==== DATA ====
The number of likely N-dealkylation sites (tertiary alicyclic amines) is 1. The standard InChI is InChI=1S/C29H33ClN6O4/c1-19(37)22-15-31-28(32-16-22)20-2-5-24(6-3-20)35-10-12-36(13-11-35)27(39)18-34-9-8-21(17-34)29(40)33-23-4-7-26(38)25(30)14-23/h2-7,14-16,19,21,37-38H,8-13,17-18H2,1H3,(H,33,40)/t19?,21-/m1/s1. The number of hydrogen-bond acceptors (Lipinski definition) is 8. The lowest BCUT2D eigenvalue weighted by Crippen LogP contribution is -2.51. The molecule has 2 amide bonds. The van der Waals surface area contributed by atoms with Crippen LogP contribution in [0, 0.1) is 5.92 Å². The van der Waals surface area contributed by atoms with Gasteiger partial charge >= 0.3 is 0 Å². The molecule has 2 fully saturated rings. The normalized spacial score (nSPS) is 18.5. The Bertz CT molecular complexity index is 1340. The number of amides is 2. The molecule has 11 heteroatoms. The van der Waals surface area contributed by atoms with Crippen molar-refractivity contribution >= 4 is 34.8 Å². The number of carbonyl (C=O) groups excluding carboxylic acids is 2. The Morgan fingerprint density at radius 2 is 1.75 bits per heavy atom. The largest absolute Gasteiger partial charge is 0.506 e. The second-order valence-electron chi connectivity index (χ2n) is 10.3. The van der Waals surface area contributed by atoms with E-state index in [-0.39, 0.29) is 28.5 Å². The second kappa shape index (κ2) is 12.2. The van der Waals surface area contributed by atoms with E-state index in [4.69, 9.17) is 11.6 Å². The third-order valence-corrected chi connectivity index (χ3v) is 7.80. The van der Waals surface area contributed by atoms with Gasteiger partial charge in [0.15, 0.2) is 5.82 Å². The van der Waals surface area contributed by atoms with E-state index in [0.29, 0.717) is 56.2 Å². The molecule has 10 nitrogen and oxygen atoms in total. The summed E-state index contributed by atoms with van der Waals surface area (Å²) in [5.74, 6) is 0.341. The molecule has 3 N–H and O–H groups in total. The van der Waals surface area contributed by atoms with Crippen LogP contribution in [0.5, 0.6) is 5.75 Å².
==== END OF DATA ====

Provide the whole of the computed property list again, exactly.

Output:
The number of likely N-dealkylation sites (tertiary alicyclic amines) is 1. The standard InChI is InChI=1S/C29H33ClN6O4/c1-19(37)22-15-31-28(32-16-22)20-2-5-24(6-3-20)35-10-12-36(13-11-35)27(39)18-34-9-8-21(17-34)29(40)33-23-4-7-26(38)25(30)14-23/h2-7,14-16,19,21,37-38H,8-13,17-18H2,1H3,(H,33,40)/t19?,21-/m1/s1. The number of hydrogen-bond acceptors (Lipinski definition) is 8. The lowest BCUT2D eigenvalue weighted by Crippen LogP contribution is -2.51. The molecule has 2 amide bonds. The van der Waals surface area contributed by atoms with Crippen LogP contribution in [0, 0.1) is 5.92 Å². The van der Waals surface area contributed by atoms with Gasteiger partial charge >= 0.3 is 0 Å². The molecule has 2 fully saturated rings. The normalized spacial score (nSPS) is 18.5. The Bertz CT molecular complexity index is 1340. The number of amides is 2. The molecule has 11 heteroatoms. The van der Waals surface area contributed by atoms with Crippen molar-refractivity contribution >= 4 is 34.8 Å². The number of carbonyl (C=O) groups excluding carboxylic acids is 2. The Morgan fingerprint density at radius 2 is 1.75 bits per heavy atom. The largest absolute Gasteiger partial charge is 0.506 e. The second-order valence-electron chi connectivity index (χ2n) is 10.3. The van der Waals surface area contributed by atoms with E-state index in [-0.39, 0.29) is 28.5 Å². The second kappa shape index (κ2) is 12.2. The van der Waals surface area contributed by atoms with E-state index in [4.69, 9.17) is 11.6 Å². The third-order valence-corrected chi connectivity index (χ3v) is 7.80. The van der Waals surface area contributed by atoms with Gasteiger partial charge in [0.15, 0.2) is 5.82 Å². The van der Waals surface area contributed by atoms with E-state index in [0.29, 0.717) is 56.2 Å². The molecule has 10 nitrogen and oxygen atoms in total. The summed E-state index contributed by atoms with van der Waals surface area (Å²) in [5.74, 6) is 0.341. The molecule has 3 N–H and O–H groups in total. The van der Waals surface area contributed by atoms with Crippen LogP contribution in [0.5, 0.6) is 5.75 Å².